Dr. Mike Appley of Kansas State University is conducting trials on calves and piglets to determine whether therapeutic administration of antibiotics is effective and whether drug-resistant strains can be demonstrated in these farm animals. He stated “I’m ready to stop advising meat producers to use any antibiotic if convinced that it could harm people.” Appley added “the scientific evidence so far does not persuade us that we are doing anything risky.” In an interview on National Public Radio he recognized conflicts by commenting that “Veterinarians serve two masters, public health and food production”.
There is considerable evidence, based on the application of sophisticated gene sequencing technology that isolates of some pathogens from livestock have commonality with hospital-acquired infections, although as yet there has been no 'smoking gun' identified.
Irrespective of the scientific merits of whether antibiotic use in livestock may lead directly to the emergence of drug resistance strains of Staphyloccus spp., E.coli, Salmonella enterica, and Enterococcus spp. in patients, there is growing public concern regarding the use of antibiotics in livestock production. This is reflected in increase pressure on regulators by politicians in the form of recent bills introduced into Congress and by proposed FDA initiatives.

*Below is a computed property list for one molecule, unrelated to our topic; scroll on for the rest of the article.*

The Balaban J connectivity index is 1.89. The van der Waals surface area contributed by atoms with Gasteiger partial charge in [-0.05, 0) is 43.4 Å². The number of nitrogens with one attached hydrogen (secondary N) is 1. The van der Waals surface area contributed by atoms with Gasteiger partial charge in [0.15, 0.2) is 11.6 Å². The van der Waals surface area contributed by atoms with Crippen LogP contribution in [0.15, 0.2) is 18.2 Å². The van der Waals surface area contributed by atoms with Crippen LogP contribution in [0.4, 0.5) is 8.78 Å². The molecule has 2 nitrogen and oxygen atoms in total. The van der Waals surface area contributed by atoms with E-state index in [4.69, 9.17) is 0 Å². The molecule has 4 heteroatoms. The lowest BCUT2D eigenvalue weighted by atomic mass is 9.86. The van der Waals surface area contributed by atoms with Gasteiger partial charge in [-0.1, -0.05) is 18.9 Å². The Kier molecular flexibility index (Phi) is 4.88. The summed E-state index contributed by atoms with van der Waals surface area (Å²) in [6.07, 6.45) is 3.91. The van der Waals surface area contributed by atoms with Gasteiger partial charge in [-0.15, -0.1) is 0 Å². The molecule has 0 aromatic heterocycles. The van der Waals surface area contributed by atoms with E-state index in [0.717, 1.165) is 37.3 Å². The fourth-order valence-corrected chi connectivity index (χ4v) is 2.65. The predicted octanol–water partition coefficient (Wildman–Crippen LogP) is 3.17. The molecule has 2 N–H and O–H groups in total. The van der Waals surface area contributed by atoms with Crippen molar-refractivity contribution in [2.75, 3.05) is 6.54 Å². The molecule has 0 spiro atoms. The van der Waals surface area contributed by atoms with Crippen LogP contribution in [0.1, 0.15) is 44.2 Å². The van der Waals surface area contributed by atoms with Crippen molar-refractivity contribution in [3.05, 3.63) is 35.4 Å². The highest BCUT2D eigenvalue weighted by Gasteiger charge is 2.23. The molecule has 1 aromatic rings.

Many of the bacteria treated with antibiotics are effectively not primary pathogens but opportunists responsible for secondary infection. Defects in management, environmental control including ventilation, overstocking and climatic extremes predispose to both susceptibility and a diminished response to infection. Over the long term, factors which degrade the immune response leading to morbidity may be more amenable to changes in underlying causes rather than resorting to administration of antibiotics as a short-term solution.
Accepting the use of CAPES (Consumer Acceptable Production Enhances) in place of antibiotics would benefit the image of the livestock industry and would enhance consumer confidence and silent critics of intensive production. In approaching any multi-factorial problem of which disease is a component, contributory factors should always be evaluated and resolved before resorting to repeated administration of antibiotics to flocks and herds.